Showing posts from July, 2015

Southern History Book of the Month: Go Set a Watchman

Go Set a Watchman
Harper Lee

Well, Harper Lee is back—though for millions of readers like me, she never left. Ever since my first reading of To Kill a Mockingbird I’ve daydreamed about what other work she might give us and could never quite resign myself to her status as a “one good novel” writer. When the news broke about Go Set a Watchman I cautiously filed it under the heading Too Good to Be True until the story was confirmed and a publication date was set.

Warning: I’ve tried to keep this post free of major spoilers, but if you want to read the novel without knowing anything in advance, then proceed at your own risk!

Jean Louise “Scout” Finch is on the train from New York, headed to Maycomb, Alabama, for her annual visit home. Not two pages into the novel, she manages to get herself folded into the wall inside the pull-down bed and has to be rescued by the porter—a scene that made me grin, but also kept resonating with me throughout the story as she returns to small-town society…

Get Prizes for Something You're Already Doing!

After helping a patron locate a book she wanted, I asked if she’d like to sign up for Summer Reading for adults. “Oh, no! I’m too busy!” Other patrons have answered the same question with “Isn’t that just for children?” or “What books do I have to read?” I hope to clear up what Summer Reading is all about and why everybody should sign up at their local library!

Summer Reading encourages everyone to read. Babies can be signed up and have books read to them. Toddlers can read picture books. Older children can read chapter books. Teens and adults can choose anything they like to read (e-books and audiobooks count for everyone, too). Libraries want families to read, to be aware of all the materials and programs at their local libraries, and to become part of the library community.

That’s why librarians plan programs to entertain and inform patrons of all ages. For younger
readers there are goals to be met to qualify for prizes, and the more books they read, the more prizes…

Some Library Services Never Close

As the weather has warmed up, I’ve noticed more and more patrons hanging out in the library’s parking lot after the building has closed for the day. They are on their phones and tablets, taking advantage of the free Wi-Fi service that each Birmingham Public Library branch offers. I’ve even seen people take out a lawn chair and get really comfortable while searching the Internet. It made me start to think about how Birmingham Public Library offers services to our patrons, even when we’re not open during business hours.

We have our catalog, which allows patrons to search for materials, put a hold request on them, and pick up that item at any location that they wish to. Have a paper that’s coming due tomorrow and you’re still looking for research? Enjoy access to one of our many databases available to you day or night as long as you have a library card. Got a new favorite song that you want to hear all the time? Download the song to your phone or device via Freegal. Your library …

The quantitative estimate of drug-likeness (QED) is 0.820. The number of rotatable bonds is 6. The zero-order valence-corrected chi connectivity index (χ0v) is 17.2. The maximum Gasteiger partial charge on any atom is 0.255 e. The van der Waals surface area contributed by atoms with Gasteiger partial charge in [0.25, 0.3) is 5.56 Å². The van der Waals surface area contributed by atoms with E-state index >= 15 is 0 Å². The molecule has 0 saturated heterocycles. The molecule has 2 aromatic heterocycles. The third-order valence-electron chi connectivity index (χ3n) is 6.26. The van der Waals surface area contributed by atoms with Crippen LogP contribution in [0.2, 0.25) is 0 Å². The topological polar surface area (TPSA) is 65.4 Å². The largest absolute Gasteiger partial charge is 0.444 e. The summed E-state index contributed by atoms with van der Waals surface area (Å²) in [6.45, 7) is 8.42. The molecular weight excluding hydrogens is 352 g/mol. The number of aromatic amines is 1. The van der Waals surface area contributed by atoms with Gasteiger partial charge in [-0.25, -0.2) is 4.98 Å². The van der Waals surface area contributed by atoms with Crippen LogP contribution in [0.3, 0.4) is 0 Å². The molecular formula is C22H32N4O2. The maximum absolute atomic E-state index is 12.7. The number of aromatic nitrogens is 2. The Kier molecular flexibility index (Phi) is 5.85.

No Yard? No Problem! Container Gardening Is the Way to Go

Have you ever wanted beautiful plants in the summer but dislike the heat and outdoors? One solution is to begin your gardening journey by creating container gardens. They provide flowers, fresh vegetables, and herbs as well as providing an attractive landscape. Whether your space is tight, you don’t have time, or you’re new to gardening, container gardening is simple and will add an attractive feature to any environment.

Listed below are library resources and websites to assist you in planting your container garden.

Container Gardening: A Sunset Outdoor Design & Build Guide
Tips for Container Gardening: 300 Great Ideas for Growing Flowers, Vegetables & Herbs
Better Homes and Gardens Complete Guide to Container Gardening
Plant by Numbers: 50 Houseplant Combinations to Decorate Your Space
Continuous Container Gardens 

Better Homes and Gardens
Southern Living

Yolanda Hardy
Smithfield Branch Library

Pick Up Some Popcorn along with Your Entertainment at the Powderly Branch Library

There are a lot of good movies out this summer and the theaters are packed each and every night. But don't forget about the library when you're thinking about the evening's entertainment. The Birmingham Public Library is offering some of the hottest new DVD releases of the year. On the list are the extremely popular Fifty Shades of Grey to the humorous Hot Tub Time Machine 2. My personal favorites, though, are the action movies which include Kingsman: The Secret ServiceRun All Night, and The Equalizer.

If you’re out in the Powderly area and need a good movie/book combination and wouldn't mind a free pack of popcorn, please pay us a visit. Our combo packages are fantastic and will be well worth your time. Make it a movie night!

New and Upcoming DVD Releases
American Sniper
Black or White

Boy Next Door

Fifty Shades of Grey 
Kingsman: The Secret Service